Principal Investigator (PI): Carl Thurman
Department:
Biology
Co-PIs:
Peter Berendzen, Melanie Hopkins
Project Title:
Impact of an Oil Spill on Diversity in Keystone Coastal Species from the Gulf of Mexico

Abstract: The Deepwater Horizon Oil spill of April-July 2010 is the largest to ever occur in the Gulf of Mexico. As of November 2011, the spill oiled about 500 miles of coasts killing many shallow-water marine organisms. Further, the deep oceanic effects of the spill in either time or space are far from clear. Recovery of the region to its original biodiversity may take many years. In terms of organism and genetic diversity, recovery occurs only when the environment has returned to its normal ecological functions. This implies that the post-spill habitat is as biologically diversity as pre-spill. At the moment, there is no clear method to assess recovery of the northern Gulf of Mexico. Due to previous work by the project personnel, we are able to make substantial contributions to understanding the process of rehabilitation and recovery using ecological, morphological and genetic information from seven species of fiddler crabs from the northern Gulf. Since the crabs are key biological engineers maintaining the health, diversity and environmental equilibrium of coastal salt marches and mangroves, we will use pre- and post-spill measures of species, morphological and genetic diversity to monitor recovery of the coastal environs. Already we have completed the pre-spill crab ecological inventory and morphological analysis of all species. However, genetic analysis is complete for only three species. Funds are needed to make the initial post-spill collection of crabs along the Gulf coast within one year of the catastrophe. The grant will permit us to complete the pre-spill genetic analysis of all remaining species as well as continued genetic and morphological analysis of post-spill crab populations. Besides increasing the accuracy and precision of our genetic and morphological analysis and enhancing our future proposals to NSF, EPA, and NOAA, we also need to develop a “microsatellite” technique for analysis of genetic variability. This will allow us to assess inter- and intra- population changes in each species using new genetic markers. In addition, we will be able to assess recruitment sources and monitor habitat recovery more effectively.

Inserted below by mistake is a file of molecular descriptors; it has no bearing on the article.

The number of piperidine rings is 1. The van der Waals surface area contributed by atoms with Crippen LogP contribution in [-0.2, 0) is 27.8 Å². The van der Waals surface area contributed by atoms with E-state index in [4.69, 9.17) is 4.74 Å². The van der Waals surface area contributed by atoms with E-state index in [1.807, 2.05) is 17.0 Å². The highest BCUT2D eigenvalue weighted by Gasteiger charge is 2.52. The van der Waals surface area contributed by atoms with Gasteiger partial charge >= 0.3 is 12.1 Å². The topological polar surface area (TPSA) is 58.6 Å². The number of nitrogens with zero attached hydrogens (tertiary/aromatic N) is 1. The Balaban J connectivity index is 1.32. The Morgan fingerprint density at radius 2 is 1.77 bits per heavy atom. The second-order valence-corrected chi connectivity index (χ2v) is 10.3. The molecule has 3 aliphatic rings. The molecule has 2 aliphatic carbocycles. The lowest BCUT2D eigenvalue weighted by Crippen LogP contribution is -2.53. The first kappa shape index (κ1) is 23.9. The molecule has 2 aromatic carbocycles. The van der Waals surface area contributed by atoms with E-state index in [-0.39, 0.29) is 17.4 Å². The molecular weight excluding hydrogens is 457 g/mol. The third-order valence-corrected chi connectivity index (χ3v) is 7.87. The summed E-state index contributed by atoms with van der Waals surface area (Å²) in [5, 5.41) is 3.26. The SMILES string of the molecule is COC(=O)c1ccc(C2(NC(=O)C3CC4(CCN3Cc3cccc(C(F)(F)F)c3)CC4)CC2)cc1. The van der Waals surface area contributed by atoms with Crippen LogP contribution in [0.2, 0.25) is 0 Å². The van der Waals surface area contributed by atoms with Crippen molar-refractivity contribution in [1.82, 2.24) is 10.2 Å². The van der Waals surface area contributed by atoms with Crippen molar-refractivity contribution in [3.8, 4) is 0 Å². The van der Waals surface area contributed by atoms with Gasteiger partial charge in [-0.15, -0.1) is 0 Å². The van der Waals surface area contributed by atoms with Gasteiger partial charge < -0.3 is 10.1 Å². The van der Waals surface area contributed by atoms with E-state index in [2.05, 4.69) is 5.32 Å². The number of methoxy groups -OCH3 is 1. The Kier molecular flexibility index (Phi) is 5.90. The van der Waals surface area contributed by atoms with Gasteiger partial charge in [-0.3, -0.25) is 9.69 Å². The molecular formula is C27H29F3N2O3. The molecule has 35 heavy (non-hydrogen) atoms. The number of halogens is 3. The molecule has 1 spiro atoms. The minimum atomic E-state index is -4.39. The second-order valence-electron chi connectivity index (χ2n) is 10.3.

Small Grant Category

 

Principal Investigator (PI):  Jennifer Cooley
Department:
Modern Languages
Project Title:
Service Translation Pilot for Language Communications Hub

Abstract: I propose to translate the signage for all exhibits at the Phelps Youth Pavilion at the Waterloo Center for the Arts to create a fully bilingual (Spanish/English) space for area families. The Arts Center is one of many community businesses and service providers that could benefit from fast, reliable translation services. We will also translate web-based and promotional materials that pertain to the Youth Pavilion and will create Spanish voice-overs for interactive displays. The translation work will be performed collaboratively with a two-student team and my guidance. Students will be of diverse backgrounds and their complimentary talents will allow them to mentor one another to perform the best translation with regard to vocabulary, tone, syntax and cultural considerations. This pilot program will allow me to establish links to the community and a platform from which to perform future services, will allow me to create a hands-on, practical training situation for students, will create a meaningful vehicle for community engagement and finally, will allow me to pilot interactive teaching methods that support peer mentoring. I will gather student and client reactions to this project and use my findings to write informed grants for support at the community level. Ideally, my findings will help fund a larger endeavor. I will prepare an application for a federal FIPSE Grant for July, 2011 for the creation of a Language Communications Hub and Translation clinic at UNI. This grant supports innovative post-secondary teaching models that speak to diverse populations, so the project will serve as an excellent first step. During the spring, 2011 semester I have been charged by my department with the duty of seeking grants to create an entity that will meld the educational strengths of the Departments of English and Modern Languages as they combine, so I will start here.

 

Principal Investigator (PI): Trudy Eden
Department:
History
Project Title:
The Introduction of the Soybean to the United States

Abstract: This application seeks funding for a pilot study on the history of the introduction of the soybean to the United States. The pilot study will be used to complete grant applications for four highly competitive grants offered by the National Science Foundation, the American Philosophical Society, the American Council of Learned Societies, and the National Endowment for the Humanities for a collective maximum of $296,000. The soybean is one of the most important agricultural crops in Iowa as well as in the United States, yet scholars have paid little attention to its history. Although the first soybeans were planted in Georgia in 1765, it took almost 200 years for them to be accepted and promoted as a major botanical resource. Why this was the case and why it changed when it did are questions essential to a thorough understanding of the history of the soybean in the United States. The pilot study enabled by this grant will address these key issues and identify the sources needed to write a book on the topic. Funds are requested for travel to research sources at the National Agriculture Library and The National Archives and Research Administration, both in Washington, D.C., and at the Soyinfo Center in Lafayette, CA; for travel to consult with William Shurtleff at the Soyinfo Center; and to purchase microfilm and bibliographic materials outside the public domain.